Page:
From Potato Stamps To A Factory In Łódź: Poland's Fabric Printing Techniques
small, From Potatoes to a Factory in Łódź:
A Polish History of Fabric Printing Techniques, klocki_tkaniny.jpg, Fabric printing stamp, Museum in Čadca, photo: The Ethnographic Museum in Kraków
In Poland, the technique of fabric printing evolved from potato stamps to immense print works in Łódź. Culture.pl explores the history of the craft.
The first printed fabrics appeared in Western Europe around the mid-6th century (the oldest specimen found in Arles dates back to 543). The material reached the continent from the Middle East as a side effect of the Arab conquests or through the trade route leading from Egypt. The fabric arrived in Eastern Europe chiefly from the Byzantine Empire. The first printed textiles called naboyka appeared in the Rus’ in the 12th century.
Primitive printing techniques involving the use of potato, turnip and beetroot stamps gave way to more durable wooden stamps cut with higher attention to detail. Then patterns chiselled in wood were replaced with metal plates and short nails in order to achieve finer lines and small dots (18th century). The 17th century initially saw the rise of copper plates etched into reliefs, and then also intaglio.
From 1850, hand printing was completely replaced by mechanical printing. In 1834, Perrot patented the perrotine, a machine intended for flat printing using wooden and copper plates. Now printers could print patterns in 3-4 colours. However, not long after, flat printing was taken over by the much quicker and efficient rotary print. This is also the date which marks the demise of many small printeries operated manually. The ones which survived worked for small towns and villages up to World War I.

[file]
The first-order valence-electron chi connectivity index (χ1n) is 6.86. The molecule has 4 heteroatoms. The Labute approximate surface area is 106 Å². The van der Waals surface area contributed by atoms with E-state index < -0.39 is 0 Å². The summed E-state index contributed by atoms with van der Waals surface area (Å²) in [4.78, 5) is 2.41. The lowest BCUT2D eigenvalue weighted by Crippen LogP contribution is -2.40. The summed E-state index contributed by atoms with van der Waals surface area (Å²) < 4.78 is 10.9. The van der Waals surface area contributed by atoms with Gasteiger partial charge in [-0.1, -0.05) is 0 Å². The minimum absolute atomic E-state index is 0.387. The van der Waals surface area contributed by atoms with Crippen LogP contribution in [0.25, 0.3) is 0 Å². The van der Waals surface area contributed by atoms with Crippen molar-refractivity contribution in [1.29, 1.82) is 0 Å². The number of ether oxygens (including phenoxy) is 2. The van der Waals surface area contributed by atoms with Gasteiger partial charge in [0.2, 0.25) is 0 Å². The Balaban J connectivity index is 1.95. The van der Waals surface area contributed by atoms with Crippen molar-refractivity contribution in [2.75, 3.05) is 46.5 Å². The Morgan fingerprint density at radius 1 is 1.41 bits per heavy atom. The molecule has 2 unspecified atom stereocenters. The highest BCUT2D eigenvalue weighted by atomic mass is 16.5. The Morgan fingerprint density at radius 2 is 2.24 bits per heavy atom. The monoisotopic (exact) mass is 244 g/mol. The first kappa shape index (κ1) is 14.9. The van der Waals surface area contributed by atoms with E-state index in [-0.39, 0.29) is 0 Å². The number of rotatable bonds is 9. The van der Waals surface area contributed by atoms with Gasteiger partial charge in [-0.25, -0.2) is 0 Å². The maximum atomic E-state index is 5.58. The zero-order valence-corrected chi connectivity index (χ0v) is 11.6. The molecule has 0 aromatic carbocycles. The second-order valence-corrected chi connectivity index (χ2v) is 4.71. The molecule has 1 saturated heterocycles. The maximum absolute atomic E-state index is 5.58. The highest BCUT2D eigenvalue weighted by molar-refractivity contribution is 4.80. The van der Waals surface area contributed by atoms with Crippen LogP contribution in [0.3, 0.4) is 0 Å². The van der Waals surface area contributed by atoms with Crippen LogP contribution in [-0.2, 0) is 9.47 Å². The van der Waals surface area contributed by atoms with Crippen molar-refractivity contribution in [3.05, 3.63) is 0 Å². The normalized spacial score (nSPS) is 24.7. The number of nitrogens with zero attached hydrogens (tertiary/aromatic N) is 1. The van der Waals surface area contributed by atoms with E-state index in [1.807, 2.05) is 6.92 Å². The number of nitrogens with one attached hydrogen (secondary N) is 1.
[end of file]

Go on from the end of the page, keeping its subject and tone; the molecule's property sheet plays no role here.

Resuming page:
Poland was influenced both by Western and Eastern Europe. Poland’s Eastern part adopted Ukrainian and Belarussian technologies. Its Western part used wooden blocks, mainly from Germany. The Polish fabric printing industry didn’t blossom until the reign of Stanisław August Poniatowski (in the second half of the 18th century), who included in his political platform giving Polish industry a stimulus, resulting in the opening of the first workshops in Poland. Polish craftsmen were taught by specialists, chiefly Italians, brought in from abroad by the king.
Printed fabric workshops popped up in big urban centres, but also in small towns. Silesia and Pomerania, in particular, became overwhelmed with new business to the point of a part of printers being forced out the eastern border in search for jobs. This period saw the dawn of the textile industry in Łódź. Yet, at the same time, nomadic village printers offered their services in areas deprived of new technologies. They printed using wooden blocks, boards and templates cut out in metal sheets, so-called ‘patrons’.
P. Greniuk recounts a scene from that period: